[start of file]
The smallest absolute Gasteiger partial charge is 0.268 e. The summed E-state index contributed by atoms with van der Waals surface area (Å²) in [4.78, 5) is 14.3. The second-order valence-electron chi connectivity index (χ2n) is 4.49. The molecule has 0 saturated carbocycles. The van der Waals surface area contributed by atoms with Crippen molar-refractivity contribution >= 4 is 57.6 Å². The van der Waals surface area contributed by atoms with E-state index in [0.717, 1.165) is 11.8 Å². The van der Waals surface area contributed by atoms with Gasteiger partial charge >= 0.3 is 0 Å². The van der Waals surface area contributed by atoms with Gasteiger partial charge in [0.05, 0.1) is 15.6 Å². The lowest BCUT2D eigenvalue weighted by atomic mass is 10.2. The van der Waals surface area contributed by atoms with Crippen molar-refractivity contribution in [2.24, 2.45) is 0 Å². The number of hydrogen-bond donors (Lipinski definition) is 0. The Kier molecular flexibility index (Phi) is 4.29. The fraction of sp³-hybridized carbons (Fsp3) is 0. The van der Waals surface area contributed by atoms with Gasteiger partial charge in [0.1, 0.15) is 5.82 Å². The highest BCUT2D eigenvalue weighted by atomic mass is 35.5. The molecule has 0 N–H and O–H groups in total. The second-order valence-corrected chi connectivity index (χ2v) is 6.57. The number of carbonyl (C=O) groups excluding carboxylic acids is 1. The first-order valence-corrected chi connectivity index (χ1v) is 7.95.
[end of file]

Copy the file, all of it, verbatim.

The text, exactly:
The smallest absolute Gasteiger partial charge is 0.268 e. The summed E-state index contributed by atoms with van der Waals surface area (Å²) in [4.78, 5) is 14.3. The second-order valence-electron chi connectivity index (χ2n) is 4.49. The molecule has 0 saturated carbocycles. The van der Waals surface area contributed by atoms with Crippen molar-refractivity contribution >= 4 is 57.6 Å². The van der Waals surface area contributed by atoms with E-state index in [0.717, 1.165) is 11.8 Å². The van der Waals surface area contributed by atoms with Gasteiger partial charge >= 0.3 is 0 Å². The van der Waals surface area contributed by atoms with Gasteiger partial charge in [0.05, 0.1) is 15.6 Å². The lowest BCUT2D eigenvalue weighted by atomic mass is 10.2. The van der Waals surface area contributed by atoms with Crippen molar-refractivity contribution in [2.24, 2.45) is 0 Å². The number of hydrogen-bond donors (Lipinski definition) is 0. The Kier molecular flexibility index (Phi) is 4.29. The fraction of sp³-hybridized carbons (Fsp3) is 0. The van der Waals surface area contributed by atoms with Gasteiger partial charge in [0.1, 0.15) is 5.82 Å². The highest BCUT2D eigenvalue weighted by atomic mass is 35.5. The molecule has 0 N–H and O–H groups in total. The second-order valence-corrected chi connectivity index (χ2v) is 6.57. The number of carbonyl (C=O) groups excluding carboxylic acids is 1. The first-order valence-corrected chi connectivity index (χ1v) is 7.95.